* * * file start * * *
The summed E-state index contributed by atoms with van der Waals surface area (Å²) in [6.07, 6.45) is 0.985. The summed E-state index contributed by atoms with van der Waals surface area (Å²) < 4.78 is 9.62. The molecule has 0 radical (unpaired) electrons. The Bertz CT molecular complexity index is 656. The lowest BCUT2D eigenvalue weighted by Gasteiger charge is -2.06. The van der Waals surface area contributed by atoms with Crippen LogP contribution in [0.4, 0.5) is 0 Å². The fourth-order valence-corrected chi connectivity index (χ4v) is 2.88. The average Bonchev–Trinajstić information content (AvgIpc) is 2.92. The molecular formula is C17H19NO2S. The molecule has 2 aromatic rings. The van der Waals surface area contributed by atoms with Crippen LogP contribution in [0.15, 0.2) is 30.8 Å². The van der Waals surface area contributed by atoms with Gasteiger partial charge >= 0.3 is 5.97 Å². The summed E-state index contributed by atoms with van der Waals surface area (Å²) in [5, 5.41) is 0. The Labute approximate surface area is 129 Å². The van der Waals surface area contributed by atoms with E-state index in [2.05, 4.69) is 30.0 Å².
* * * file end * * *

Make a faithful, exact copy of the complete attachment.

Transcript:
The summed E-state index contributed by atoms with van der Waals surface area (Å²) in [6.07, 6.45) is 0.985. The summed E-state index contributed by atoms with van der Waals surface area (Å²) < 4.78 is 9.62. The molecule has 0 radical (unpaired) electrons. The Bertz CT molecular complexity index is 656. The lowest BCUT2D eigenvalue weighted by Gasteiger charge is -2.06. The van der Waals surface area contributed by atoms with Crippen LogP contribution in [0.4, 0.5) is 0 Å². The fourth-order valence-corrected chi connectivity index (χ4v) is 2.88. The average Bonchev–Trinajstić information content (AvgIpc) is 2.92. The molecular formula is C17H19NO2S. The molecule has 2 aromatic rings. The van der Waals surface area contributed by atoms with Crippen LogP contribution in [0.15, 0.2) is 30.8 Å². The van der Waals surface area contributed by atoms with Gasteiger partial charge >= 0.3 is 5.97 Å². The summed E-state index contributed by atoms with van der Waals surface area (Å²) in [5, 5.41) is 0. The Labute approximate surface area is 129 Å². The van der Waals surface area contributed by atoms with E-state index in [2.05, 4.69) is 30.0 Å².